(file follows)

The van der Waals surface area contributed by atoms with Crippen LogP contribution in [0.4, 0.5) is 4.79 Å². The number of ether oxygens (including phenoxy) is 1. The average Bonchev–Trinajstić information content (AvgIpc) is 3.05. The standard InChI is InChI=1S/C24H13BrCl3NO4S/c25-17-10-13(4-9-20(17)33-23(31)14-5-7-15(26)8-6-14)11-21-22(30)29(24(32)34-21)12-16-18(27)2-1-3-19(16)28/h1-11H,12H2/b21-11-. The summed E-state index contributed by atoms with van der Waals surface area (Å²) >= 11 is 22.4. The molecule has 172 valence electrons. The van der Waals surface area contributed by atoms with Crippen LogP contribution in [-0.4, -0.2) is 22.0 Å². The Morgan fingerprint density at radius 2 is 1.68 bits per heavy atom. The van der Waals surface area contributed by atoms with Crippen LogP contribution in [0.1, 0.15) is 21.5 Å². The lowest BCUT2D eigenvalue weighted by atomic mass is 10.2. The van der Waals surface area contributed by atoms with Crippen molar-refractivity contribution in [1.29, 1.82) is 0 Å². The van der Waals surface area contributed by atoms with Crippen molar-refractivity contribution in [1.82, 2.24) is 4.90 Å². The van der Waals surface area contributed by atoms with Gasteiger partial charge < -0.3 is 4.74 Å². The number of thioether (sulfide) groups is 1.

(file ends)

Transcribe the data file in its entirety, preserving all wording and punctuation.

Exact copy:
The van der Waals surface area contributed by atoms with Crippen LogP contribution in [0.4, 0.5) is 4.79 Å². The number of ether oxygens (including phenoxy) is 1. The average Bonchev–Trinajstić information content (AvgIpc) is 3.05. The standard InChI is InChI=1S/C24H13BrCl3NO4S/c25-17-10-13(4-9-20(17)33-23(31)14-5-7-15(26)8-6-14)11-21-22(30)29(24(32)34-21)12-16-18(27)2-1-3-19(16)28/h1-11H,12H2/b21-11-. The summed E-state index contributed by atoms with van der Waals surface area (Å²) >= 11 is 22.4. The molecule has 172 valence electrons. The van der Waals surface area contributed by atoms with Crippen LogP contribution in [-0.4, -0.2) is 22.0 Å². The Morgan fingerprint density at radius 2 is 1.68 bits per heavy atom. The van der Waals surface area contributed by atoms with Crippen LogP contribution in [0.1, 0.15) is 21.5 Å². The lowest BCUT2D eigenvalue weighted by atomic mass is 10.2. The van der Waals surface area contributed by atoms with Crippen molar-refractivity contribution in [1.29, 1.82) is 0 Å². The van der Waals surface area contributed by atoms with Crippen molar-refractivity contribution in [1.82, 2.24) is 4.90 Å². The van der Waals surface area contributed by atoms with Gasteiger partial charge < -0.3 is 4.74 Å². The number of thioether (sulfide) groups is 1.